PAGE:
1/2 cup margarine (I prefer Earth Balance butter flavored vegan)
2 cups powdered sugar
1/3 cup unsweetened cocoa powder
1 tablespoon vanilla extract
2 tablespoons soy milk (almond or rice milk also works well)
2 tablespoons frangelico of amaretto
Dash of salt
Soften margarine.
Using an electric mixer, cream the sugar into the margarine. Add the vanill extract, soymilk, cocoa powder, frangelico/amaretto, and salt.  Mix well.  If it is too thick, add small amounts of soy milk and if too thin add small amounts of sugar.  Keep mixing until light and fluffy.  Frost the cake :)

Thursday, July 22, 2010

Ladies Who Lunch: K Chocolatier from Coast to Coast

I love chocolate.  But, not just any chocolate.  There are only a handful of chocolate makers that I patronize. You will never see me eating a Hershey Bar.  I am admittedly spoiled when it comes to having had some of the best chocolates in the world and once you have had the very best, it is hard to go back.  Where did my chocolate snobbery begin? I still remember it as if it were only yesterday.
As a kid in New York, my friends and I discovered a chocolate maker on Madison Avenue on the Upper East Side called Krön Chocolatier.  We didn’t know anything about the owners or the company, we only knew that they had the most remarkable chocolates we had ever had.  We would save up our money to be able to buy a few of the highly coveted chocolates.  Believe me, these chocolates were expensive, but worth every penny.  Sometimes, my friend Michelle and I would get their chocolate covered strawberries and wander over towards the East River.  We would sit and savor the strawberries and watch the Roosevelt Island Tram go back and forth over the river.  Little did we know that Krön was the inventor of chocolate covered strawberries!
I continued to get chocolate from Krön until the mid 80’s.  Then somehow they disappeared from the city.  Of course there was no internet back then, so finding out what had happened to them was not that easy.  Though Krön was no longer in New York, I carried the memory of their chocolates in my heart.  Friends who had never had the pleasure of experiencing Krön chocolates would hear me wistfully recall those days and in the telling, I could almost taste those chocolates once again.
Fast forward to the year 2000.  On a trip to Beverly Hills, I found myself walking down Little Santa Monica Boulevard and I passed in front of the tiny storefront of a chocolate maker called simply K Chocolatier.  The K had un umlaut over it, reminding me of Krön.  Curious, I went inside and asked if they were any relation to the Krön Chocolatier of my youth.  To my utter delight, I found that K Chocolatier was actually the creation of Diane Krön who had cofounded Krön Chocolatier in New York with her Husband Tom Krön.  It was then, after all of those years, that I learned the history of the Krön chocolates I had loved and about the new K Chocolatier which I would love equally.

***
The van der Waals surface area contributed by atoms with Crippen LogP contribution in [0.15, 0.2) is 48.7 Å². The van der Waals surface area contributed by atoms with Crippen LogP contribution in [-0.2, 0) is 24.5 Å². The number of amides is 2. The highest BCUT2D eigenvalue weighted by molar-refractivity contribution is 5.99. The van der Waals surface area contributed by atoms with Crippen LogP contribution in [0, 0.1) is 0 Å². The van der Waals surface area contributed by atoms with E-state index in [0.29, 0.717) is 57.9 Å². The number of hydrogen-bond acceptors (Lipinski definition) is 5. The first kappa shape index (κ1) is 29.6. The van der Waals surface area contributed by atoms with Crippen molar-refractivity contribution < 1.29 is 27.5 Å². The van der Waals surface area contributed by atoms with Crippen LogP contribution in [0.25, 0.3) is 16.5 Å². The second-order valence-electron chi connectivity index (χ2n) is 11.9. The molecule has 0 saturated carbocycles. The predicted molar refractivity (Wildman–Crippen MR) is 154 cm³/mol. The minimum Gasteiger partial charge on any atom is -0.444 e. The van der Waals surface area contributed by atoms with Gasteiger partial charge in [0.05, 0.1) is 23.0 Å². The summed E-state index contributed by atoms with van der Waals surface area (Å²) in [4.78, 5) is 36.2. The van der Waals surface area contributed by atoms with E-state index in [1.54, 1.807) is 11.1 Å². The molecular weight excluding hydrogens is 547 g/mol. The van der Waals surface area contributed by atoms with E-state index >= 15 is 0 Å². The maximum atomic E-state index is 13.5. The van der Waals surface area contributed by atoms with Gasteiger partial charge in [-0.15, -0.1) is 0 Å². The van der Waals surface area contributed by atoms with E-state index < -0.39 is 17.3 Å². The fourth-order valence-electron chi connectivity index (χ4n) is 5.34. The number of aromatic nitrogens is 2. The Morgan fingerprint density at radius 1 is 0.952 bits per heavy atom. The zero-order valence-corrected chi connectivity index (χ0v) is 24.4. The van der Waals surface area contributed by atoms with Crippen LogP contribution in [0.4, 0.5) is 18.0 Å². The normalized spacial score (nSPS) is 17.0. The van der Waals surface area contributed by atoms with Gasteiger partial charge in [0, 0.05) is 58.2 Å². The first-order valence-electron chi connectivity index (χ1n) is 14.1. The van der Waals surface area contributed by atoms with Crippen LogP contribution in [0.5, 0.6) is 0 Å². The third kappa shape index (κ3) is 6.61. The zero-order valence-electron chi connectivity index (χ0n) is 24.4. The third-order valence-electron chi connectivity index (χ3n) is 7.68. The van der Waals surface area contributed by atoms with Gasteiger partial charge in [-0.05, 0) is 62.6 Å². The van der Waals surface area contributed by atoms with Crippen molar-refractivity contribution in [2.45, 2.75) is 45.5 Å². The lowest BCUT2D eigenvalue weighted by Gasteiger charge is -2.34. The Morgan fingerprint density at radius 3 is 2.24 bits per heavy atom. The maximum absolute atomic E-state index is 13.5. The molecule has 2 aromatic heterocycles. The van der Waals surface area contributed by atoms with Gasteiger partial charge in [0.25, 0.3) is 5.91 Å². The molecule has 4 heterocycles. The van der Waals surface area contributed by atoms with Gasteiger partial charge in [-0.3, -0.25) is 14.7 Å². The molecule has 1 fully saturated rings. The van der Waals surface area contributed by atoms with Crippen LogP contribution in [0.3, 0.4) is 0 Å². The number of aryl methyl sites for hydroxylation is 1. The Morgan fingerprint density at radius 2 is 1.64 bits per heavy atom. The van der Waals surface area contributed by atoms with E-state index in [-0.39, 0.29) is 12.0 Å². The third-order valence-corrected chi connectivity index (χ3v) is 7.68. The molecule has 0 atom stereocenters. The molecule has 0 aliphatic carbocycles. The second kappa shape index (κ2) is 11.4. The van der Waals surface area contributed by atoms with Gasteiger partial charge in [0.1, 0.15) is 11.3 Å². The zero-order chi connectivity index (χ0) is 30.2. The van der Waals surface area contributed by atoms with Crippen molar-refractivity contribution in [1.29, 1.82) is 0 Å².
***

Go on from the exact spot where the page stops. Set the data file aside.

Tom Krön was the great grandson of the chocolate maker to Emperor Franz Josef of the Austro-Hungarian Empire.  Tom and his wife Diane opened Krön Chocolatier in New York in 1973, basing their creations on Tom’s great grandfather’s recipes.  They quickly become the chocolate supplier to New York’s elite including Jacqueline Kennedy-Onassis, Barbara Walters, Katherine Hepburn and Andy Warhol.  They started franchises of the company outside of New York and eventually sold the company in 1983.  The Kron family retired from chocolate making and settled in California to raise their family.  Yet the family love for chocolate making was too ingrained to stay retired forever.  In 2000, Diane Krön opened a store in Beverly Hills and started making a new line of chocolates under the name K Chocolatier.
Diane Krön’s chocolates are modern chocolates with sophisticated recipes based on the Krön family formulations of cocoa powder ratio and viscosity. K Chocolates are made with the finest cocoa beans and roasted using a Hungarian method. But the big difference between these and other chocolates is that they are made using as little sugar as possible.  The chocolates are all about intense flavor, not heavy sweetness.  These chocolates are also healthier for you, because more cocoa means higher antioxidant capacity.  

One of K Chocolatiers most famous and most addictive delights is their truffles. Dusted with unsweetened cocoa, the outer bitter flavor compliments and gives way to the inner intense creamy dark chocolate center with just a hint of rum.  This is a bite of pure chocolate heaven.  One taste and you will be hooked.

Then there are the Liquors!!  A wonderful crisp shell of dark chocolate encapsulates a burst of real alcohol that will assault and delight your mouth.  You can choose between Vodka (my fave) or Hiballs.
If you are someone who “sometimes feels like a nut”, the Pecan Biskits will definitely speak to you.  Thin crunchy wafers of pure chocolate enrobe toasted, crushed pecans and a touch of salt to heighten the flavor. As Diane Krön says, these are life altering.